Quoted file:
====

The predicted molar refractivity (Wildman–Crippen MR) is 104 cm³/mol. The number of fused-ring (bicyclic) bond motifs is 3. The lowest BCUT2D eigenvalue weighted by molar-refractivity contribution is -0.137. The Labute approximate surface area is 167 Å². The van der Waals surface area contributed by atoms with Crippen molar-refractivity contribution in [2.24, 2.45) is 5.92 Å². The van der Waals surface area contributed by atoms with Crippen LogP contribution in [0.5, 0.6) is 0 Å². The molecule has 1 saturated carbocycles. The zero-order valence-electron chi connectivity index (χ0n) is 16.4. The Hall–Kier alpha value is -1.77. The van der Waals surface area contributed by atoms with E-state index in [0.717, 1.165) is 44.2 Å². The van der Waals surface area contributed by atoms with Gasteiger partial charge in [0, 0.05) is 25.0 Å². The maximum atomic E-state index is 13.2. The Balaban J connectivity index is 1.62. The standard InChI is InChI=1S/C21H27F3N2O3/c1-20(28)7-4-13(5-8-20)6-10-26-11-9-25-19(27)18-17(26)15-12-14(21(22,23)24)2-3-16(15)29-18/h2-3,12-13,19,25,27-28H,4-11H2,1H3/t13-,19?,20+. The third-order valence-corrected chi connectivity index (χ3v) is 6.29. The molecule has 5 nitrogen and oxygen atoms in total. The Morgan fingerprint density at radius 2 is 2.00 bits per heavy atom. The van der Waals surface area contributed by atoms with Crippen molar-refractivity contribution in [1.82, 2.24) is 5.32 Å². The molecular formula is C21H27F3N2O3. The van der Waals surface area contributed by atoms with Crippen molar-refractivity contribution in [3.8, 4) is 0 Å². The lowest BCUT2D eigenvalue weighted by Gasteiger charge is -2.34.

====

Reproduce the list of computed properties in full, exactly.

The predicted molar refractivity (Wildman–Crippen MR) is 104 cm³/mol. The number of fused-ring (bicyclic) bond motifs is 3. The lowest BCUT2D eigenvalue weighted by molar-refractivity contribution is -0.137. The Labute approximate surface area is 167 Å². The van der Waals surface area contributed by atoms with Crippen molar-refractivity contribution in [2.24, 2.45) is 5.92 Å². The van der Waals surface area contributed by atoms with Crippen LogP contribution in [0.5, 0.6) is 0 Å². The molecule has 1 saturated carbocycles. The zero-order valence-electron chi connectivity index (χ0n) is 16.4. The Hall–Kier alpha value is -1.77. The van der Waals surface area contributed by atoms with E-state index in [0.717, 1.165) is 44.2 Å². The van der Waals surface area contributed by atoms with Gasteiger partial charge in [0, 0.05) is 25.0 Å². The maximum atomic E-state index is 13.2. The Balaban J connectivity index is 1.62. The standard InChI is InChI=1S/C21H27F3N2O3/c1-20(28)7-4-13(5-8-20)6-10-26-11-9-25-19(27)18-17(26)15-12-14(21(22,23)24)2-3-16(15)29-18/h2-3,12-13,19,25,27-28H,4-11H2,1H3/t13-,19?,20+. The third-order valence-corrected chi connectivity index (χ3v) is 6.29. The molecule has 5 nitrogen and oxygen atoms in total. The Morgan fingerprint density at radius 2 is 2.00 bits per heavy atom. The van der Waals surface area contributed by atoms with Crippen molar-refractivity contribution in [1.82, 2.24) is 5.32 Å². The molecular formula is C21H27F3N2O3. The van der Waals surface area contributed by atoms with Crippen molar-refractivity contribution in [3.8, 4) is 0 Å². The lowest BCUT2D eigenvalue weighted by Gasteiger charge is -2.34.